Usually I need three episodes to decide whether or not I like a new show, but Hannibal already has me hooked. After The Following, I expected this show to be dumbed down, loaded with over-the-top lunatics and portrayals, gore for gore's sake, and a formula that matched CSI, where there was a crime every week and the duo of Graham and Lecter went about solving it. I also had little faith in NBC, as most of their shows tend to bore me.
I don't often like the sets used in NBC dramas; as seen in Revolution, they're too clean and organized, but in Hannibal they work, especially Dr. Lecter's office, where every book is in its place and the furniture is pristine. Even the crime scenes and hideouts of serial killers seem oddly picturesque, which lends to the notion that these criminals might be lunatics but they're lunatics with a purpose, finding a disturbing beauty in death.
While I suspect serial killers will continue to pop up during the course of Hannibal, giving Graham cases, by the second episode it's clear that past cases are not going to be easily forgotten by the characters. Graham, in fact, is haunted by them, and similar to Twin Peaks there are trippy dream sequences where a feathery stag walks down a hospital hallway; he also has hallucinations while awake. Our hero is flawed. I've read viewer comments complaining Hugh Dancy's portrayal is stiff, but I think it works. After all, Graham, though functioning, is mentally ill, and one of his biggest problems is the wall he puts up to keep others out--I believe such a person would have a very stiff personality. At this point in the show, it also works in that Lecter and Graham are still feeling each other out, and they are tentative of their relationship. Perhaps, their character's personalities will unfold over the course of the show.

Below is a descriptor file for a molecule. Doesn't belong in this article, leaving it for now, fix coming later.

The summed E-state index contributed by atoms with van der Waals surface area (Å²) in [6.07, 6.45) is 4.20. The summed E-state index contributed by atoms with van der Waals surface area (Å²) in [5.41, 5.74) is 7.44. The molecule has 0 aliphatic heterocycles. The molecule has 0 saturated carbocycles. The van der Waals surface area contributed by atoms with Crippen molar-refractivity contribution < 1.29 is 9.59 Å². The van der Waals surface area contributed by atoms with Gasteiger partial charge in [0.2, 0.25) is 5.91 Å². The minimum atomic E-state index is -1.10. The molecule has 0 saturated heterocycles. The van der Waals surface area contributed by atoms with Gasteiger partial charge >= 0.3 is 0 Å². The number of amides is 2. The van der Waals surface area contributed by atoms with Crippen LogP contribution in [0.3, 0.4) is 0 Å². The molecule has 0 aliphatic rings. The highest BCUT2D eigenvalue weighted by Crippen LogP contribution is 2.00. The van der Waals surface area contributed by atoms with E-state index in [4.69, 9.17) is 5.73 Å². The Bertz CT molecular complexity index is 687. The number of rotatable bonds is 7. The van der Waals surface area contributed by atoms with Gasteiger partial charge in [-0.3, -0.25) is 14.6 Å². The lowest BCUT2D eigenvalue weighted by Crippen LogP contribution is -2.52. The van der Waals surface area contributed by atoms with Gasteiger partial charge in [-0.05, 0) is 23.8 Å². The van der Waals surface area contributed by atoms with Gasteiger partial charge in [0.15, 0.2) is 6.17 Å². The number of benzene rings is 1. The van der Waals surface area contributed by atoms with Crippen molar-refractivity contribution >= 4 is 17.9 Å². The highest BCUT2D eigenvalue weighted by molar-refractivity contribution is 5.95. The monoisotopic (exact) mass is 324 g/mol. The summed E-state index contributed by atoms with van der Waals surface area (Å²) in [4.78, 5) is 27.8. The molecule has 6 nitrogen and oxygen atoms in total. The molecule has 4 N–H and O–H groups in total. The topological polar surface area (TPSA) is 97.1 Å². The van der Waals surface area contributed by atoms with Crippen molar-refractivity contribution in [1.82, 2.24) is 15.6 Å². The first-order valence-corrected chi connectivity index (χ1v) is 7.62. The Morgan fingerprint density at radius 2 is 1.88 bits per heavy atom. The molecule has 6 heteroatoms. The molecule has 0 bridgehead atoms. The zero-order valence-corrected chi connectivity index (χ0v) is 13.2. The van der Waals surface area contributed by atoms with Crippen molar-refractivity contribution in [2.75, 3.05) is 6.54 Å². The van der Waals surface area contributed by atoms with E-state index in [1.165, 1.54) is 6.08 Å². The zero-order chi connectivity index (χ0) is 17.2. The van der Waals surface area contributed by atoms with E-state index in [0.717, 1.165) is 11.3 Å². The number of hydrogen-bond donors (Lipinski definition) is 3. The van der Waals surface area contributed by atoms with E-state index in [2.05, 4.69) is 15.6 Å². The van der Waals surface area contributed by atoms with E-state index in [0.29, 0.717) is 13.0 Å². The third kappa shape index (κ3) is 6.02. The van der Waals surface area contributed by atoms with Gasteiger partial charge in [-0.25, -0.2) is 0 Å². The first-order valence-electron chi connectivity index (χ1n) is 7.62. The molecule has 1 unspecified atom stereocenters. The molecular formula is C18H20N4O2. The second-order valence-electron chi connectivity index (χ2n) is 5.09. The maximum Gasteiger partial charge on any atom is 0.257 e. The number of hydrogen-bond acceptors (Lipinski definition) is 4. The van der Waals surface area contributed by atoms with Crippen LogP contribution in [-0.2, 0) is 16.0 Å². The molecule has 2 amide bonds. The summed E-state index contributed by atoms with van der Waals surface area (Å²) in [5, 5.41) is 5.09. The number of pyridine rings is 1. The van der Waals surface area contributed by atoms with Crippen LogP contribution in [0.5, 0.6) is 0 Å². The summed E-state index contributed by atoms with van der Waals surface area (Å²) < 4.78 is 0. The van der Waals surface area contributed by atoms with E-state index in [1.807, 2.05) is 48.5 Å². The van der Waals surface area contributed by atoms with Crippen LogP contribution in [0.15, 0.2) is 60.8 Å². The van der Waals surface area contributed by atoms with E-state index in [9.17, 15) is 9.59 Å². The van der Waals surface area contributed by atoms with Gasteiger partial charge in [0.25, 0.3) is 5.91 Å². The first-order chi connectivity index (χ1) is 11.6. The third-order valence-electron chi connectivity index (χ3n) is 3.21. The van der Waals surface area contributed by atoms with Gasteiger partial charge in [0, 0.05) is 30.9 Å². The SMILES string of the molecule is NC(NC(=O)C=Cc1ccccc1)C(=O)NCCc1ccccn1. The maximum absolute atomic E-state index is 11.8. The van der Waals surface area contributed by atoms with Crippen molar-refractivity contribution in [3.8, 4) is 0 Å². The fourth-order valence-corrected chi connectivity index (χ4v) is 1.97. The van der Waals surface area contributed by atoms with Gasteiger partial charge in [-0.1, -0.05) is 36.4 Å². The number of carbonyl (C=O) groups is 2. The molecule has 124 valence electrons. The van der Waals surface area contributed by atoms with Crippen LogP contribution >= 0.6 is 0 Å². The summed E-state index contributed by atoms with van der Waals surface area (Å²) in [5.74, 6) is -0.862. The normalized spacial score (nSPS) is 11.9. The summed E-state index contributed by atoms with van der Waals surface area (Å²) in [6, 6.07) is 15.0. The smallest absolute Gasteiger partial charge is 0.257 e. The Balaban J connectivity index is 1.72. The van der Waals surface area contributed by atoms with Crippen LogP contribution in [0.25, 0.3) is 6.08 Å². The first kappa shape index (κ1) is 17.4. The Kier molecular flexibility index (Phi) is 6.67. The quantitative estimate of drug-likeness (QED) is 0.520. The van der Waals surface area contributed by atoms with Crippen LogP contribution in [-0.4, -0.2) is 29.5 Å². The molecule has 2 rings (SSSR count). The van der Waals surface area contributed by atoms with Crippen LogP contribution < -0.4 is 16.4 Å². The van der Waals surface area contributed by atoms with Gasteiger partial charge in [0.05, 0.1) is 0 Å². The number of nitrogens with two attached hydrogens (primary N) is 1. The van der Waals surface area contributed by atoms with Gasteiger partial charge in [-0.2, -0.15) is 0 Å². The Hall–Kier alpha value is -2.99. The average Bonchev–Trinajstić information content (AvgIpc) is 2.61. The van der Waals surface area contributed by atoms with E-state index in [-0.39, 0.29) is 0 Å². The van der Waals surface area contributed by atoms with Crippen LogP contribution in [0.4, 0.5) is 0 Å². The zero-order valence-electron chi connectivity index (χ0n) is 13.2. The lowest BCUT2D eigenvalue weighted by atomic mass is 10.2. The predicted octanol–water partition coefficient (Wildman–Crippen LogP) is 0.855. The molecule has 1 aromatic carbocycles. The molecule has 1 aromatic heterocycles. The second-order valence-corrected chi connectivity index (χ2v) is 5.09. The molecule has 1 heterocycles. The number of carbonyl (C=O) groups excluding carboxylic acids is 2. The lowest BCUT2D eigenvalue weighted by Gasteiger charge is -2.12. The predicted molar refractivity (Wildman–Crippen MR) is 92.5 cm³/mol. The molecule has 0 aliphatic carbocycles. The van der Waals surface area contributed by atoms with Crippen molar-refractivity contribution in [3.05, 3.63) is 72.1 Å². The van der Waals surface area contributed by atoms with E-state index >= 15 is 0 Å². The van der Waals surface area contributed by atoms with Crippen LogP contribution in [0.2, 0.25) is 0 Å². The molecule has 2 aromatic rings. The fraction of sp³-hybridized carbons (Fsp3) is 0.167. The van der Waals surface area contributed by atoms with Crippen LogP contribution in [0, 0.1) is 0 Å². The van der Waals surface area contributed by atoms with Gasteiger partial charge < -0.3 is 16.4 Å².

Mads Mikkelsen is an excellent choice to play Lecter. There are times in the show, where I find myself wondering, "What's he thinking?" as conversations and plots unravel and Mikkelsen remains calm, delivering subtle expressions where you can really tell there's something going on behind his forced smiles. When he confronted Freddy, his lack of emotion convinced me she was going to die in his office. I don't think it would be fair to compare Mikkelsen's portrayal with Hopkins' as they're playing the Lecter role in different stages of the character's life: in one, Lecter is in captivity or on the run with no need to hide what he is, whereas in the show Lecter is a respected psychiatrist no one suspects as a cannibalistic serial killer. Any emotion he would show would tip off Graham, who is an empath. I'm actually surprised the show was able to make it plausible that neither Crawford or Graham would suspect Lecter.
I find Laurence Fishburne to be equally enjoyable to watch, callous and domineering. I get the sense that Crawford cares more about solving crimes than any of the people around him, and he acts as if Graham is a weapon, not a man. Plus, Fishburne maintains a level a charm. Crawford's an ass, but I still like him.
Part of the fun of the show are subtle things that go unsaid. It's a psychological journey, especially during Lecter and Graham's sessions--there's a double meaning to most of what they say. When Lecter makes meals for Graham and Crawford, we're left wondering if they're being tricked into eating people or if Lecter hasn't progressed to that level of madness and is actually feeding them what he says he is (sausage and pork). We know what Lecter is, yet the characters don't. In the first two episodes, Lecter went as far as assisting the serial killers. Though it wasn't shown like the premiere when Lecter called the man they were hunting, I suspect he tipped off the pharmacist, too--it's all a mind game, a cerebral form of cat and mouse.
Hannibal succeeds where shows like The Following and The Cult failed, brimming with interesting characters, believable plots, fascinating and subtle dialogue, all of which asks viewers to think, rather than explain or divulge every secret. So far, I'm impressed.